“I just turned 18 years old. I lost my mom to stage four breast cancer in July and the next month Michael Brown was killed–which thrust me into student activism work. I want to be able to help raise my seven brothers and sisters without fearing for the safety of their lives. This movement is personal to me because my late-mother was a social work, and I feel as though I am continuing her work. This movement has taught me that the potential of black youth should never be in question. History will pay attention to the fact that ordinary high school students, like myself, put our personal lives aside to stand against injustice in Ferguson and beyond. This isn’t a leader-less movement; it is leader-full–and black youth are the ones on the front lines. No one told us to protest–we just did it. No one told us to walk out of schools–we organized and did that. No matter where I go in life, I know that it is my duty to stand against oppression. I cannot escape my blackness and the experiences I face in my community. Therefore, I organize throughout schools in order to improve the lives of black youth. I’m literally fighting everyday in order to make sure that black youth voices are heard. In order to fulfill my obligation, I must learn from others and help to empower others. I remember speaking with students at Hazelwood East Middle School and noticing the unlimited, untapped potential. No kid’s dream should be limited because of where they live. Until the day when the school you attend, your income level, or your location no longer determines whether your black life is of value–I will continue this activist work.” -Clifton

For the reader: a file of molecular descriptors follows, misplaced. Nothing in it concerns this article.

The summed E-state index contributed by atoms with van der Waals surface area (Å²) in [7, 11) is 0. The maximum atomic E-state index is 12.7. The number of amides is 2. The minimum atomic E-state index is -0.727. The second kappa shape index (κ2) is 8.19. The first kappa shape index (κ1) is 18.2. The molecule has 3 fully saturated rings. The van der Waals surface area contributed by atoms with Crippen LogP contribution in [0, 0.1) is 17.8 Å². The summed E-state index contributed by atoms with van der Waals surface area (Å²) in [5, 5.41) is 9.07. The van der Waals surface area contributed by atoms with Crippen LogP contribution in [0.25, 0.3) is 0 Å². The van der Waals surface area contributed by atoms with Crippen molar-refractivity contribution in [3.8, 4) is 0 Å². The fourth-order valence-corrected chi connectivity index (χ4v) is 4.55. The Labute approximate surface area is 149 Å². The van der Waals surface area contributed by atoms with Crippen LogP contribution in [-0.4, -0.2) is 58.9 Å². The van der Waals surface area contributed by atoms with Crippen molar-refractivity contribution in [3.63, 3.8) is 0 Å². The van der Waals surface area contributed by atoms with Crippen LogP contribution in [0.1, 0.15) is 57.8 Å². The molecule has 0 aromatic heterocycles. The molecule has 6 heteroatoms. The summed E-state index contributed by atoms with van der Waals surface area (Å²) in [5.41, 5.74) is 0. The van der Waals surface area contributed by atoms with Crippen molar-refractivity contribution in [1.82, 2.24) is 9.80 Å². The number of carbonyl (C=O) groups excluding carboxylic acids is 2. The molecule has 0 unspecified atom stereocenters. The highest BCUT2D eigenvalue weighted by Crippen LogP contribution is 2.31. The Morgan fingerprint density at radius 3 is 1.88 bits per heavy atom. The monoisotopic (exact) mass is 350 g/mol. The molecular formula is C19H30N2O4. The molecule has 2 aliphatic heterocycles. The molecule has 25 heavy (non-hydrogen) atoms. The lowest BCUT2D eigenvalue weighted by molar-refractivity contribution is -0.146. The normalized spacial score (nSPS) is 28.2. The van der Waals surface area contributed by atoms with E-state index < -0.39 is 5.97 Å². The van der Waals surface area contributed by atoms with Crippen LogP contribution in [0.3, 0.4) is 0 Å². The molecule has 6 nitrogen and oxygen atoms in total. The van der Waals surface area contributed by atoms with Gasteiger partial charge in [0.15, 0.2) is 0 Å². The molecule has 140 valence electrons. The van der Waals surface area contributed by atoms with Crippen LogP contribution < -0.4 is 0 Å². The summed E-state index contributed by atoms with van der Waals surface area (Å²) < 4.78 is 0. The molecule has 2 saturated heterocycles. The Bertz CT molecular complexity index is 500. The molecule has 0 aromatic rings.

This is @CliftonKinnie. He is a student organizer and Founder of Our Destiny STL, and he is the movement. #FacesOfTheMovement